The cover of Cinefantastique magazine featuring an image of Asia Argento, a bunch of blood and a razor blade with a job to do. The image is based on her father’s 1996 film ‘The Stendhal Syndrome.’ Illustration by David Voigt.
Originally the long-running film magazine Cinefantastique was just a little fanzine that was compiled with the help of a mimeograph machine in 1967. A few years later it became a highly regarded proper magazine known for its use of lustrous photos and exhaustive critical analysis of films by a team of writers that included the founder of Video Watchdog Tim Lucas along with future Stephen King collaborator, writer, and director Mick Garris. The vision of Cinefantastique publisher and editor Frederick S. Clarke was to ensure that the magazine was a category killer when it came to its approach in the treatment of cinema, taking the art of scrutinizing a film to a new level by providing expansive articles that expertly dissected every aspect of a movie instead of churning out fluff pieces like their competitors.
Another aspect that set Cinefantastique apart was the indulgent use of color photography in its layouts and covers. In addition to the use eye-popping photos, the magazine often featured creative illustrations on the cover done by various artists such as Roger Stine, sci-fi illustrator Barclay Shaw, John Carl Schoenherr (who created the iconic cover illustration for the dust jacket art of Dune), and Andrew Probert who is best known for his colorful contributions to the 1985 film Back to the Future and 1984’s Indiana Jones and the Temple of Doom.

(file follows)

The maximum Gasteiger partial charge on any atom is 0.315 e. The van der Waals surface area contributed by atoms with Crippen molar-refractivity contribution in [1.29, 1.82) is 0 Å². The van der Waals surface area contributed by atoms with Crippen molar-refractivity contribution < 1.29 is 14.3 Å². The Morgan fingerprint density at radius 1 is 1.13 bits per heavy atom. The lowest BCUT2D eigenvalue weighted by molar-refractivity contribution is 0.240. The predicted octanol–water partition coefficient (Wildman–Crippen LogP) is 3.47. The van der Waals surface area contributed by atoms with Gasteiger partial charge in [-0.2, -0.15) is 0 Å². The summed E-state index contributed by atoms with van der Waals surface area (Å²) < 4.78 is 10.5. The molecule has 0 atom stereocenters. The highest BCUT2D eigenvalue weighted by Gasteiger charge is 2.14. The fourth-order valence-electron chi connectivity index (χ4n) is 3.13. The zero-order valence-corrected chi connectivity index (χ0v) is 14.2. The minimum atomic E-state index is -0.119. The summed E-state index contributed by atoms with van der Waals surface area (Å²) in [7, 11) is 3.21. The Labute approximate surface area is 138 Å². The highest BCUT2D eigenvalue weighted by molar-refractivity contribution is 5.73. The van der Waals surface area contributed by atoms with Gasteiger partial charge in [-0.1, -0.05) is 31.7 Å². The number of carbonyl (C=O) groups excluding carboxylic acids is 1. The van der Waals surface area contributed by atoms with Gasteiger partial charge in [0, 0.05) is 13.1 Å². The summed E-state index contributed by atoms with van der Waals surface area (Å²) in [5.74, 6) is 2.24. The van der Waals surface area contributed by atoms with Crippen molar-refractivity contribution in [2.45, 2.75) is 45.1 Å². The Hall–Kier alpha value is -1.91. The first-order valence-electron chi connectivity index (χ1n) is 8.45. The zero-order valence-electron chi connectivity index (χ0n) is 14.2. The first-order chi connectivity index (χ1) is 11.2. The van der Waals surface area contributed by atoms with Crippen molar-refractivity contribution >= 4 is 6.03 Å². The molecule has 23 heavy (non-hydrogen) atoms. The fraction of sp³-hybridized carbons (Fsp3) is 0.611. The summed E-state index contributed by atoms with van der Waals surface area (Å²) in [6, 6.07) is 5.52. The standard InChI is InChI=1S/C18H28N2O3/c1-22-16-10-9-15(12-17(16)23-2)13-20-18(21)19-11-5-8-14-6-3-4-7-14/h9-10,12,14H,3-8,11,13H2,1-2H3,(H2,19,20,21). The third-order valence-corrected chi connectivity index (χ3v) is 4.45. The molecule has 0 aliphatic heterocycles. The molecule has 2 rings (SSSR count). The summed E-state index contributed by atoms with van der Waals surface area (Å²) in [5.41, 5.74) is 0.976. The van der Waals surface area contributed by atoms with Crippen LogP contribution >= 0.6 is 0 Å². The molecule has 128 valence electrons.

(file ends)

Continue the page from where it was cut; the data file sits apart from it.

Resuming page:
Some of the magazine’s more memorable illustrations were done by Stine and his cover for Cinefantastique that featured a surreal image of Sissy Spacek dripping in blood in 1977 (Volume six, Number one) won the artist critical acclaim. Cinefantastique still maintains an online presence as well as offering access to their extensive back-catalog of interviews and retrospectives. Physical copies of the magazine are also pretty easy to come by. Some of the images that follow are slightly NSFW.
Cover by Roger Stine, 1982.
The infamous “Carrie” cover by Roger Stine, 1977.
More after the jump…